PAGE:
Last Updated on August 11, 2023 @ 8:30 am
Want to know who gets to keep the car when you divorce? Household budgets are tight with all that is going on in the world, forcing many families to make difficult financial decisions. Some families have become single-car households (for reasons other than being able to Zoom into your office), carpooling or using public transportation to get around. If the marriage ends in divorce, the divorcing couple must decide who keeps the car (and other property). Property division in divorce is one of the most highly contested issues in a divorce. Each state has their own rules on how property is divided and whether the car that both spouses want is marital property. Speak to one of our family law attorneys for a free attorney consultation and find out what property is yours!
Property Division In Divorce
Since it is determined at a state level, property division in divorce can be a tricky thing. If the divorcing couple is in agreement about how property will be divided, they are permitted to make these decisions on their own without having a judge weigh in on the subject. However, retaining a divorce attorney is the best way to ensure that property is divided according to the law because in some instances, even property purchased during the marriage might be non-marital if the funds used to make that purchase were acquired prior to the marriage. An important note: if you purchase a car during the marriage and the title/loan is only in your name (as opposed to being in both spouses names), this does NOT mean that it is your property alone – it still follows your state’s division of property rules and laws. This is where it starts to get really tricky.
Equitable Division vs. Community Property
Most states follow common law guidelines regarding property, commonly referred to as “equitable division.” Equitable division does NOT mean ‘equal’ division. In the context of divorce laws, equitable division means a ‘fair’ division of property acquired during the marriage (known as marital property). Judges in equitable division states make the decision of what he or she thinks is ‘fair’ or ‘equitable’ based on a range of factors involved in the overall context of the divorce case. Other states follow what is known as community property laws. Community property is property (or money) acquired during a marriage but community property is divided evenly (50% to each spouse) during a divorce.
In both equitable division states and community property states, these rules do not apply to the following: property that was an inheritance, property that was a gift, and property that was obtained before the marriage. Community property laws view spouses as equal contributors to the marriage so the court strives to distribute property evenly (50/50). In equitable division of property states, the courts view the property acquired during the marriage as marital property but that property should be divided in a way the judge determines is fair (this means taking into account each persons earning capacity, differences in income, and non-marital / pre-marital property that he or she will keep to themselves post-divorce).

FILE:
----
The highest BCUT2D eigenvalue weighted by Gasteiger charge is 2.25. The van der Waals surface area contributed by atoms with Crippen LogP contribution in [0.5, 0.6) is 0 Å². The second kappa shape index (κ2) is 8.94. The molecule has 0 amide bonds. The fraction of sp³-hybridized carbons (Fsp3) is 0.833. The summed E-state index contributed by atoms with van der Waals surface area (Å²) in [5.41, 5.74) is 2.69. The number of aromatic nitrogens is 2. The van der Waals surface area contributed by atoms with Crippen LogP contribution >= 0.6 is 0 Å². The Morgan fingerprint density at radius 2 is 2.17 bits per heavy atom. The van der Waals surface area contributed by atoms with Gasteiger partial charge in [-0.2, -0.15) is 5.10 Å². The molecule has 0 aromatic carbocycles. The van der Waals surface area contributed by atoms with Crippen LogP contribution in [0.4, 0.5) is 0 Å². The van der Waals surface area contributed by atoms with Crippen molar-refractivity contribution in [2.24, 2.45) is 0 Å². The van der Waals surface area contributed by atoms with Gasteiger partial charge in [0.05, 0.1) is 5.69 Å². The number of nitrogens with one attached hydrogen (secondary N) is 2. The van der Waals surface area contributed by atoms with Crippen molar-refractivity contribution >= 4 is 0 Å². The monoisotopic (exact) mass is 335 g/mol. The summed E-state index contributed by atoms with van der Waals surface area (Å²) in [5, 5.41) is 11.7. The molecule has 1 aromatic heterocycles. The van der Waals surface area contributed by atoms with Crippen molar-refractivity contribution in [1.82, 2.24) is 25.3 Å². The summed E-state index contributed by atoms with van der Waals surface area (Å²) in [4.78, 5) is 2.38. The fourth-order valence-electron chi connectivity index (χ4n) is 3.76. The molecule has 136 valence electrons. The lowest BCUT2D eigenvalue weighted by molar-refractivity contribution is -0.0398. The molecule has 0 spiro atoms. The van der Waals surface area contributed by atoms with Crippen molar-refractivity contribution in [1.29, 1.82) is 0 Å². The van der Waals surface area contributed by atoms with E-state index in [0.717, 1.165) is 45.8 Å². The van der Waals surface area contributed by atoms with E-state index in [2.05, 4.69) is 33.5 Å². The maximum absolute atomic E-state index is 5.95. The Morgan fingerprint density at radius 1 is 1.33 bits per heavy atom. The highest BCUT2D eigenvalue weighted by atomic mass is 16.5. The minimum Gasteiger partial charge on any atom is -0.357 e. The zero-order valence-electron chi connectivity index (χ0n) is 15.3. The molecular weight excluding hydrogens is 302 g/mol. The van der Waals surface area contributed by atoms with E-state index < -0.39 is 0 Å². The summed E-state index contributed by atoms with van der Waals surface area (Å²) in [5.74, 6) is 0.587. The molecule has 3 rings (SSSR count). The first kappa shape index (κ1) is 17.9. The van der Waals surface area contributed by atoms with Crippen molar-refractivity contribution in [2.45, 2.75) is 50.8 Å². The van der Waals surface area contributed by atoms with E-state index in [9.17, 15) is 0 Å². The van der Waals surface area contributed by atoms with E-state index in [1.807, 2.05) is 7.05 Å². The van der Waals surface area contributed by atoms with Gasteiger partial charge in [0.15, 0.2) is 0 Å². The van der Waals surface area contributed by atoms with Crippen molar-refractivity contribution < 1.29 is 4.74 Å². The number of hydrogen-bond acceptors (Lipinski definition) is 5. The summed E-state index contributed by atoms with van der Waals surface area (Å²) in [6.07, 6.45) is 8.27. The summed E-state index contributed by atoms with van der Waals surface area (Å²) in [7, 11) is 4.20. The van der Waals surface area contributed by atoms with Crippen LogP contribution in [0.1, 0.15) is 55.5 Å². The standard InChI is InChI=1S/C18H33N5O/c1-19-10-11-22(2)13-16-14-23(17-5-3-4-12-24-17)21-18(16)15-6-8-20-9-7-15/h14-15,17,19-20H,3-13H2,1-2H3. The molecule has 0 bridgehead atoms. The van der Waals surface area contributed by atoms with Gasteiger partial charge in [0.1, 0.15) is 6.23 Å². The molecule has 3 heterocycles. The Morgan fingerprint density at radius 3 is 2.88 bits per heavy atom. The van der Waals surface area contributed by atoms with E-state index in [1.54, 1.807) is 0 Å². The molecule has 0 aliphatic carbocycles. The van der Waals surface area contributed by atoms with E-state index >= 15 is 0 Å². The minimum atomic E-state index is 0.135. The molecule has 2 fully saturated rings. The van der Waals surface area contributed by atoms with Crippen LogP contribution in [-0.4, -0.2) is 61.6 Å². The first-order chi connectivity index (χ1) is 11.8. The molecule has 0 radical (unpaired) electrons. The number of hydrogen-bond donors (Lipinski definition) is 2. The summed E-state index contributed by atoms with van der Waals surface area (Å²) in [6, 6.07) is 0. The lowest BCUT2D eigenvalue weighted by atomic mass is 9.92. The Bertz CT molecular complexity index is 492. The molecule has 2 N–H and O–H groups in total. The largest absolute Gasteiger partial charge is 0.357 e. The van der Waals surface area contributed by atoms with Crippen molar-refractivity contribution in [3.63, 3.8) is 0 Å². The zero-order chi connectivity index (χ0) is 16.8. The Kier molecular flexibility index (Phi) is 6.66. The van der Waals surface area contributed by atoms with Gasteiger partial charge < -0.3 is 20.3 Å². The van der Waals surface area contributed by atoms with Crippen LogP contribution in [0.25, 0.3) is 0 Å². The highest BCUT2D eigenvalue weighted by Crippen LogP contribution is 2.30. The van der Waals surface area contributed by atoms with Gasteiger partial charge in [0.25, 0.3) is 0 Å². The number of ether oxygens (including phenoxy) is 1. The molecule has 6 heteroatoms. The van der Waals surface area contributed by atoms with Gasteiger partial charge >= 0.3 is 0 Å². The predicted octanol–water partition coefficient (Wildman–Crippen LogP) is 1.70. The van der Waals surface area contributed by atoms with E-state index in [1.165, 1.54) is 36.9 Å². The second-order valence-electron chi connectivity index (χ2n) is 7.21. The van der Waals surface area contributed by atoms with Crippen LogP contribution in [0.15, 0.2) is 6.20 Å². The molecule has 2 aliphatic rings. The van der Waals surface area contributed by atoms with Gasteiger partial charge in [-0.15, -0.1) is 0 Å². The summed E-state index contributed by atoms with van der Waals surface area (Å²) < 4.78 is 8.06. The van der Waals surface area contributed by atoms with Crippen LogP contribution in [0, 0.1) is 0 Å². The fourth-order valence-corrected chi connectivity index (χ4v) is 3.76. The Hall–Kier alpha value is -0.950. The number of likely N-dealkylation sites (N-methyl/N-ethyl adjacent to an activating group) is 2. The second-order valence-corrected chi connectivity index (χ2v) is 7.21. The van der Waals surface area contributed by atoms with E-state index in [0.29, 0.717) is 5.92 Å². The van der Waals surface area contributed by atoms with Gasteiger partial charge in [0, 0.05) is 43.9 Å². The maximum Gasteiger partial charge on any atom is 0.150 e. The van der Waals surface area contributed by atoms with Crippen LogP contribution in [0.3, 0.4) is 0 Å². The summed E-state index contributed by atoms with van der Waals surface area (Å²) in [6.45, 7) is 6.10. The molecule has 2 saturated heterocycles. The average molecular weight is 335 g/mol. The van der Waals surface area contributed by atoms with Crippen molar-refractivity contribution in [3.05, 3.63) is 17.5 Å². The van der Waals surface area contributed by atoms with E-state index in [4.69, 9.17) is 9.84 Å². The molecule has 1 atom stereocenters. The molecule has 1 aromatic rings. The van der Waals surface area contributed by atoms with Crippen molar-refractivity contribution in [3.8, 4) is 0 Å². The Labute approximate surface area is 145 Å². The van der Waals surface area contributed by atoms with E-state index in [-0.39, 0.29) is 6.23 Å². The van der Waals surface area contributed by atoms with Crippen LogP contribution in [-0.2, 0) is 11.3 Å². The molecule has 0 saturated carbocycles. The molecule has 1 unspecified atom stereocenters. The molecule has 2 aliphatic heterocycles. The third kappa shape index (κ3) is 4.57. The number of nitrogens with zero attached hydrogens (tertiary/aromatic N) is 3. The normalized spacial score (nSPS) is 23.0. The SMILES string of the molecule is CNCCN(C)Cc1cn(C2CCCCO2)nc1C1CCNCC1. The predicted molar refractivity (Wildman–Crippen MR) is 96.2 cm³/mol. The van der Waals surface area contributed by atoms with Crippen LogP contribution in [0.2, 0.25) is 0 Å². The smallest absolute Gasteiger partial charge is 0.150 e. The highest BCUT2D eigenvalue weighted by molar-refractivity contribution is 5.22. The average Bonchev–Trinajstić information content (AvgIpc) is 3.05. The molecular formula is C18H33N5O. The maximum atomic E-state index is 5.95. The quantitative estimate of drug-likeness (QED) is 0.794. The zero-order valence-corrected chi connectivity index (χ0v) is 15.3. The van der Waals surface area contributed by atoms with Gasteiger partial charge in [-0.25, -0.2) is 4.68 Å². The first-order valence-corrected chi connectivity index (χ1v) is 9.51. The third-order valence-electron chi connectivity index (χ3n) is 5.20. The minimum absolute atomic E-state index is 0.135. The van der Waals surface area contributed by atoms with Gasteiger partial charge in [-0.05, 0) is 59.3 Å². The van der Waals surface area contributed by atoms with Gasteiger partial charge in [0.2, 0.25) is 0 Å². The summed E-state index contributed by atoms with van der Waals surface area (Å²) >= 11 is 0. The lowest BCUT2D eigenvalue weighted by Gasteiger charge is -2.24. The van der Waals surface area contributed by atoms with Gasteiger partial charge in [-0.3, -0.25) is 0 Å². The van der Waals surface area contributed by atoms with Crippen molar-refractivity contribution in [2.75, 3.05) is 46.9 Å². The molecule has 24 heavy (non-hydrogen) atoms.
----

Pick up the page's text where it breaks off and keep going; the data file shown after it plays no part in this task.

Though some people think that this process sounds simple at first, it is extremely complicated, especially when both spouses want to keep the family vehicle. One important thing to keep in mind is this: every dollar either spouse earns during the marriage is subject to division either equally (as in a community property state), or equitably (fairly, as in an equitable division state). So who wins the car at a hearing or divorce trial? It depends on a number of factors.
Examples of Equitable Division and Community Property
- Here are some examples, depending on whether in a community property state or an equitable division of property state:
- Example 1: One spouse might emphasize that the vehicle is needed for commuting purposes to and from work because public transportation is not available and walking is not feasible, while the other spouse works from home, has alternative transportation, or has the capability to use videoconferencing for work like Zoom, etc.
- Example 2: A stay-at-home parent could stress that she or he needs the car to drive children to and from school, transport them to activities and medical appointments, and have transportation for possible child-related emergencies.
- In an equitable division of property state, the spouse most likely to be awarded the car (#1 & #2 above) is the one who needs it for work and the stay-at-home parent, since the car is necessary to remain employed and necessary to take care of the children (which is ALWAYS top priority when judge’s make decisions).
- In a community property state, that same spouse in each example above (#1 & #2) still may be awarded the car, but it would be likely that some type of payment or other property of equal value would be exchanged to make the division of property overall in the divorce equal (or close to 50/50).
- Example 3: A spouse made a substantial down payment on the vehicle with pre-marital funds (money that was in his or her account BEFORE the marriage, or with funds that were received DURING the marriage by inheritance or gift), and he or she made most of the loan or lease payments on the car.
- Example 4: One of the spouses owned the vehicle prior to the marriage and it was paid off.
Deciding Who Gets the Car is Complicated
Fights over the family vehicle can turn ugly, sometimes situations like one spouse taking it and not returning it. Sometimes it isn’t easy to know who should keep the car during a divorce, and sometimes the car should be given to one person who then has to pay the other person for their portion of what its worth. The law is complex, confusing, and not nearly as straightforward as it should be. Speaking with one of our attorneys for the free family law help that you deserve is as easy as picking up the phone and giving our team a call.